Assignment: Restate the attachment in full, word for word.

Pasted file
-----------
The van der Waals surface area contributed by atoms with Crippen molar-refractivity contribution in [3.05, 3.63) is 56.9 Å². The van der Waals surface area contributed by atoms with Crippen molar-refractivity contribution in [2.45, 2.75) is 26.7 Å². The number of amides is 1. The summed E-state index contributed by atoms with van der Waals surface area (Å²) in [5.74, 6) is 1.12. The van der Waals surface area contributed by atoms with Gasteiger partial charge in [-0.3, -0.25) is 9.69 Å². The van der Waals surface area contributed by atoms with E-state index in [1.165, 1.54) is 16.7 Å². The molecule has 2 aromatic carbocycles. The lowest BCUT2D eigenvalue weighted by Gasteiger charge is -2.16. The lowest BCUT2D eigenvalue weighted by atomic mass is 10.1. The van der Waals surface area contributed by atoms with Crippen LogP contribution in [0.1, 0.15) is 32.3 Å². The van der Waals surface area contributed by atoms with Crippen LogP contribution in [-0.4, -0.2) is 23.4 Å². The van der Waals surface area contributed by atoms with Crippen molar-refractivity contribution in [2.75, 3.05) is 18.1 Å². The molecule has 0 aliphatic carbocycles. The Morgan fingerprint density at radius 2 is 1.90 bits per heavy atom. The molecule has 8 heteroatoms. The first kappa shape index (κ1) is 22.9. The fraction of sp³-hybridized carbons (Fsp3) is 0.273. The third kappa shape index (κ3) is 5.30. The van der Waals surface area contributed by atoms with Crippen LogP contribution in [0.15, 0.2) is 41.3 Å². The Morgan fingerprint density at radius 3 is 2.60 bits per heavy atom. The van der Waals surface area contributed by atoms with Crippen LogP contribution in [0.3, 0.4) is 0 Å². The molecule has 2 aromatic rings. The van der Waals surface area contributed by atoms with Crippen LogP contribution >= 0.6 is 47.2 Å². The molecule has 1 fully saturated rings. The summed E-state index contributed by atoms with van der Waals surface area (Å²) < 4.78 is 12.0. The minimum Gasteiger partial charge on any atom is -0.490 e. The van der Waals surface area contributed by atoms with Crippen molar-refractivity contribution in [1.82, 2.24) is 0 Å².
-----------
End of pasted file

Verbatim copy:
The van der Waals surface area contributed by atoms with Crippen molar-refractivity contribution in [3.05, 3.63) is 56.9 Å². The van der Waals surface area contributed by atoms with Crippen molar-refractivity contribution in [2.45, 2.75) is 26.7 Å². The number of amides is 1. The summed E-state index contributed by atoms with van der Waals surface area (Å²) in [5.74, 6) is 1.12. The van der Waals surface area contributed by atoms with Gasteiger partial charge in [-0.3, -0.25) is 9.69 Å². The van der Waals surface area contributed by atoms with E-state index in [1.165, 1.54) is 16.7 Å². The molecule has 2 aromatic carbocycles. The lowest BCUT2D eigenvalue weighted by Gasteiger charge is -2.16. The lowest BCUT2D eigenvalue weighted by atomic mass is 10.1. The van der Waals surface area contributed by atoms with Crippen LogP contribution in [0.1, 0.15) is 32.3 Å². The van der Waals surface area contributed by atoms with Crippen LogP contribution in [-0.4, -0.2) is 23.4 Å². The van der Waals surface area contributed by atoms with Crippen molar-refractivity contribution in [2.75, 3.05) is 18.1 Å². The molecule has 0 aliphatic carbocycles. The Morgan fingerprint density at radius 2 is 1.90 bits per heavy atom. The molecule has 8 heteroatoms. The first kappa shape index (κ1) is 22.9. The fraction of sp³-hybridized carbons (Fsp3) is 0.273. The third kappa shape index (κ3) is 5.30. The van der Waals surface area contributed by atoms with Crippen LogP contribution in [0.15, 0.2) is 41.3 Å². The Morgan fingerprint density at radius 3 is 2.60 bits per heavy atom. The van der Waals surface area contributed by atoms with Crippen LogP contribution in [0.3, 0.4) is 0 Å². The molecule has 2 aromatic rings. The van der Waals surface area contributed by atoms with Crippen LogP contribution >= 0.6 is 47.2 Å². The molecule has 1 fully saturated rings. The summed E-state index contributed by atoms with van der Waals surface area (Å²) < 4.78 is 12.0. The minimum Gasteiger partial charge on any atom is -0.490 e. The van der Waals surface area contributed by atoms with Crippen molar-refractivity contribution in [1.82, 2.24) is 0 Å².